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Nick Clegg: Speech to the Yorkshire Post Excellence in Business Awards

October 13, 2011 8:00 AM
Originally published by UK Liberal Democrats

"Anyone who still thinks that the troubles in the Eurozone are somebody else's problem is, frankly, living in fantasy land.

"The twin banking and sovereign debt crises - if left to rage on - could eclipse the 2008 financial meltdown.

"And, if that happens, the UK will pay a very heavy price.

"For one, our financial sector doesn't operate in a vacuum...

"Failure to recapitalise Eurozone banks could, in a worst-case scenario, have serious repercussions for lending here at home.

"The positive noises we are hearing about progress on European bank recapitalisation plans are therefore extremely welcome.

"But this isn't just about London's Square Mile.

"Businesses up and down the country - your businesses - depend on a healthy and stable Europe.

"Over half of all exports from Yorkshire and the Humber go to our European neighbours.

"In 2010 alone, over 4000 northern businesses exported over £25bn of goods to the EU.

"In the parts of the country suffering most from the rise in unemployment.

"That trade creates desperately needed jobs too.

"Prosperity in the North depends on stability in our European backyard.

"Yet, there are some people who see the current troubles as an opportunity for the UK to retreat from Europe.

"A moment to withdraw...

"Preferring isolationism, protectionism.

"Even though that is cutting our nose off to spite our face.

"The real way for the Government to help British businesses is.

"In the short-term, to be supportive of the Eurozone as it finds a swift and decisive resolution to the crisis.

"And, in the long-term, to use this moment to push for the deepening and widening of the Single Market.

"Why? Because by opening up trade, that market has created opportunities for business that would otherwise impossible.

"It has encouraged investment; created jobs; generated wealth.

"I have worked in the European Union.

"I am realistic about its flaws, and I am restless for it to do better.

"But I have also seen the benefits brought home when British officials shape trade agreements to suit British interests.

"I am proud that the world's biggest borderless market place was designed by Lord Cockfield, a British EU Commissioner.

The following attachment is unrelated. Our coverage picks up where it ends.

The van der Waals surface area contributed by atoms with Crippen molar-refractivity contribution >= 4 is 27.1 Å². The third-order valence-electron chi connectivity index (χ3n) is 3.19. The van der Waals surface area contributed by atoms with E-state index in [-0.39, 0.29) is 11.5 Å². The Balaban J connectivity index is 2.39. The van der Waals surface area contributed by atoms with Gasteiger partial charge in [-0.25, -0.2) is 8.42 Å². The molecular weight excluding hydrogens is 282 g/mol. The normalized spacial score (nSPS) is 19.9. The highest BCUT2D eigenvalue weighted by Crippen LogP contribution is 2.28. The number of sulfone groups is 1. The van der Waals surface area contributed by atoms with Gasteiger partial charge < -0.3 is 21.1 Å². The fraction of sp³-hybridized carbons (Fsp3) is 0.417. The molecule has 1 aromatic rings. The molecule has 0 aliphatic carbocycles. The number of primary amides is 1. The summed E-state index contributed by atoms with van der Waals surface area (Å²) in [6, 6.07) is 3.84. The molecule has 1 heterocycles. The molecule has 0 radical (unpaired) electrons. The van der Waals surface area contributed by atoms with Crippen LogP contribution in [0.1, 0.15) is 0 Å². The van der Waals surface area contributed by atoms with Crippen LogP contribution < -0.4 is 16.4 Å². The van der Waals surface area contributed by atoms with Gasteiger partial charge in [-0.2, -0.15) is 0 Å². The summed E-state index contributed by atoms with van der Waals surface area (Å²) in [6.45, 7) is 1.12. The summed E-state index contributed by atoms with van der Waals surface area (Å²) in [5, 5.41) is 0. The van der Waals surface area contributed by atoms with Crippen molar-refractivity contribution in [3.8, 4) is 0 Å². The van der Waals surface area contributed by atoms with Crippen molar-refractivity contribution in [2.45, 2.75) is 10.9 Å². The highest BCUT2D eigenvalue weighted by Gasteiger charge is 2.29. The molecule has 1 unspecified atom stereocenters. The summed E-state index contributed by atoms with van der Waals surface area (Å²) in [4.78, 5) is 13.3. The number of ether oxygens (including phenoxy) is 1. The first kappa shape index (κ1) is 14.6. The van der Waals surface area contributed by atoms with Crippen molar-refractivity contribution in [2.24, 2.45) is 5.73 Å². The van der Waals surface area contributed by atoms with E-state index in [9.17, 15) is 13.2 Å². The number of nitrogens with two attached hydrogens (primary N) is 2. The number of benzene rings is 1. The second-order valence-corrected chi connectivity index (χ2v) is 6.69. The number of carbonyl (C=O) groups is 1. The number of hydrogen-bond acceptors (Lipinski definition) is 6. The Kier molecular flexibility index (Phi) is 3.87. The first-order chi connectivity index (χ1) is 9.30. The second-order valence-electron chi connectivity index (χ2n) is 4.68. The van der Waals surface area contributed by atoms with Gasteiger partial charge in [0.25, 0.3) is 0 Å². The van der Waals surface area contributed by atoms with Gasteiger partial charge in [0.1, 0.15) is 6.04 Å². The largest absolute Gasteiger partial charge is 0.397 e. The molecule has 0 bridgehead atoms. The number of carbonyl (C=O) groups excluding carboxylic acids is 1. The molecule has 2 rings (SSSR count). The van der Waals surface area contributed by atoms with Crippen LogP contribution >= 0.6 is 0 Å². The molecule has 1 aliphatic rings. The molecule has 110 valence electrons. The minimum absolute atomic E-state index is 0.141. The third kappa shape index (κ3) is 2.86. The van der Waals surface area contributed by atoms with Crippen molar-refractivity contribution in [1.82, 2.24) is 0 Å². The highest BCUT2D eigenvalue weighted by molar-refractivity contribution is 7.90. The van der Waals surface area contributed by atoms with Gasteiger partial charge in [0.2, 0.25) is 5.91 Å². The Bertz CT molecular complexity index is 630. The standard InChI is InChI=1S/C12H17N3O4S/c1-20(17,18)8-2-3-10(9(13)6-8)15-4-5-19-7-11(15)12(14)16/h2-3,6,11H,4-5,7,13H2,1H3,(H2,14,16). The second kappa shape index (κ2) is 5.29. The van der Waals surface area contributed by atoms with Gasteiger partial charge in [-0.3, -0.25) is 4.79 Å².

"Driven by the British Government of the time.

"And I will not hide my frustration at the fact that Whitehall has become so much better at saying 'no' to Europe than getting the rest of Europe to say 'yes' to us.

"Under successive governments, a culture has grown up in which the starting point is never 'what can we get out of Europe?'

"But rather, 'how can we protect ourselves from Europe?'

"But that hurts the British people.

"It is a betrayal of great British achievements.

"And it's going to change.

"This Government is doing things differently.

"We're using our influence to advance British interests.

"Interests that are top of my agenda in all my dealings with other European leaders.

"I can tell you today that we are launching an aggressive new push to get more out of the Single Market.

"It is a scandal that, two decades after its inception, that market is still incomplete.

"A scandal that - despite the clear benefits it would bring - government after government has failed to seize the opportunities that come with further liberalisation within the EU.

"A scandal that British businesses and families continue to miss out on billions of pounds as a result.

"We could add 800bn Euros to the European economy just by liberalising trade in services and the digital economy.

"That's three and a half thousand pounds per household, per year.

"This Government is not going to sit idly by while Britain loses out.

"Nor are we going to take a backseat on trade between the EU and the rest of the world either.

"In the current round of EU negotiations on bilateral trade agreements, we're making sure we are heard, and making sure Britain benefits.

"And, in every decision, across the board, Britain must be louder than we've ever been.

"For example, we've left the European Commission in no doubt that the UK expects fair regulation of European financial services.

"Of course we believe that we must learn from the dramatic failings of regulation in the past.

"But any changes to regulation must create a level playing field.

"And we won't abide reforms that undermine recovery in the City.

"It's all part of a new approach.

"This isn't a moment to step away from Europe.

"This is a moment to lead."